Happy Thursday, FighterSweep Fans! On this day in 1993, Northrop-Grumman delivered the very first “Stealth Bomber,” the Spirit of Missouri, to Whiteman Air Force Base in Missouri. Any B-2A Spirit lovers out there?
The original ATB or “Advanced Technology Bomber” program came to life when Jimmy Carter was President. The goal was to build and mass-produce an aircraft able to slip through air defense systems undetected and strike high-value or strategic targets. Designed and manufactured by Northrop-Grumman, the ATB project developed through the Reagan Era, ultimately revealed to the public in 1988.
The B-2 is an expensive beast, with total costs running about $930 million dollars per copy. The original plan was for a total of 132 examples, which would have been amazing, but with the drawn-down of defense spending during the Clinton Administration, that number was cut to a total of 21.
All of the aircraft are still flying, with the exception of the Spirit of Kansas, which crashed shortly after takeoff at Andersen Air Force Base on the island of Guam in February of 2008. Thankfully, both pilots ejected safely, but the aircraft was a total loss. The remaining aircraft are expected to be in service with the United States Air Force until 2058. The B-2 is the pride and joy of the Air Force Global Strike Command, manned by the 509th Bomb Wing and the 131st Bomb Wing (Air National Guard), both at Whiteman.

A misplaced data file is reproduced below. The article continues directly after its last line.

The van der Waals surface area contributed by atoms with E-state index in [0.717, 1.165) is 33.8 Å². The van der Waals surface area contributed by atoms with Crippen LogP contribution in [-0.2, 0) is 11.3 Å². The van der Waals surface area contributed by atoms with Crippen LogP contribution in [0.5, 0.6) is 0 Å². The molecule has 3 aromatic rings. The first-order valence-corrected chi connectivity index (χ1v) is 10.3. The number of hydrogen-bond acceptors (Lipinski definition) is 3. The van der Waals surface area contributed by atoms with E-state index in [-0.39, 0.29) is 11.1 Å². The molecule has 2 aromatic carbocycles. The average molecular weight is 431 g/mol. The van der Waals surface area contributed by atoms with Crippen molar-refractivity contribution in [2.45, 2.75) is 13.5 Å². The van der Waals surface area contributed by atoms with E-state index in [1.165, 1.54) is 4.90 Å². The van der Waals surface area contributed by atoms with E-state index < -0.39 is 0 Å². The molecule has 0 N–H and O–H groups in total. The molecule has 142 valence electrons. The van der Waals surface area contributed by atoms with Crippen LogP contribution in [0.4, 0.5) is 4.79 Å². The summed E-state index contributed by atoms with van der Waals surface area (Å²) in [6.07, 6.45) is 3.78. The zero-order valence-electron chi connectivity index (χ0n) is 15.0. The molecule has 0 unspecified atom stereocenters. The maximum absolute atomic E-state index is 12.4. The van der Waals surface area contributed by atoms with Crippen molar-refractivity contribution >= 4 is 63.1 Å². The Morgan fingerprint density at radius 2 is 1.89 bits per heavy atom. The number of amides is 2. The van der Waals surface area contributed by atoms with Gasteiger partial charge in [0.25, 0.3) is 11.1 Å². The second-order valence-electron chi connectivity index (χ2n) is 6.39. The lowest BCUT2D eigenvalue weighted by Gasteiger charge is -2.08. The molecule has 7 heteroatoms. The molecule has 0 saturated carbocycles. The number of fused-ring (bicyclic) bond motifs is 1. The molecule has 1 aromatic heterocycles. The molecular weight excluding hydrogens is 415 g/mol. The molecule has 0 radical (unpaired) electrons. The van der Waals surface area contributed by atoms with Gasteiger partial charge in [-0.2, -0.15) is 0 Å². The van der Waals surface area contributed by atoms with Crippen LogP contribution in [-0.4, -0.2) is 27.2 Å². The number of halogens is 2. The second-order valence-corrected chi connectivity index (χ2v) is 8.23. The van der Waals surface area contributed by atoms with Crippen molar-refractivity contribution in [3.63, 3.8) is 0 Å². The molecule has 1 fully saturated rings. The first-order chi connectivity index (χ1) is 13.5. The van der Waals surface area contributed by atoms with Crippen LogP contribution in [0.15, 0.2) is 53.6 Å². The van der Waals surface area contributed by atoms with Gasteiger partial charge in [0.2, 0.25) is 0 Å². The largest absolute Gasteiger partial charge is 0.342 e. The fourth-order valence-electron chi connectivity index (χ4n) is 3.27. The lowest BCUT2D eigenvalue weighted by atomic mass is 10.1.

The Spirit’s wheelhouse is long-range strike: with an unrefueled range of more than 6,000 nautical miles, the B-2A has a 10,000 nautical mile range with just one visit to the tanker. While the aircraft was originally envisioned as a major part of the United States’ nuclear capability, it has proven to be adept at all-altitude conventional attack as well. The aircraft’s first combat sorties were during Operation Allied Force in 1999, and also saw service in both Enduring Freedom and Iraqi Freedom.
- Crew: 2: Pilot and Commander (co-pilot)
- Length: 69 ft
- Wingspan: 172 ft
- Height: 17 ft
- Empty weight: 158,000 lb
- Loaded weight: 336,500 lb
- Max. takeoff weight: 376,000 lb
- Engines: 4 × General Electric F118-GE-100 non-afterburning turbofans, 17,300 lbs of thrust each
- Fuel Capacity: 167,000 pounds
- Maximum speed: Mach 0.95 (550 knots, 630 mph, 1,010 km/h) at 40,000 ft altitude / Mach 0.95 at sea level
- Cruise speed: Mach 0.85 (487 knots, 560 mph, 900 km/h) at 40,000 ft altitude
- Range: 6,900 miles
- Service ceiling: 50,000 ft
(Featured Photo by Scott Wolff)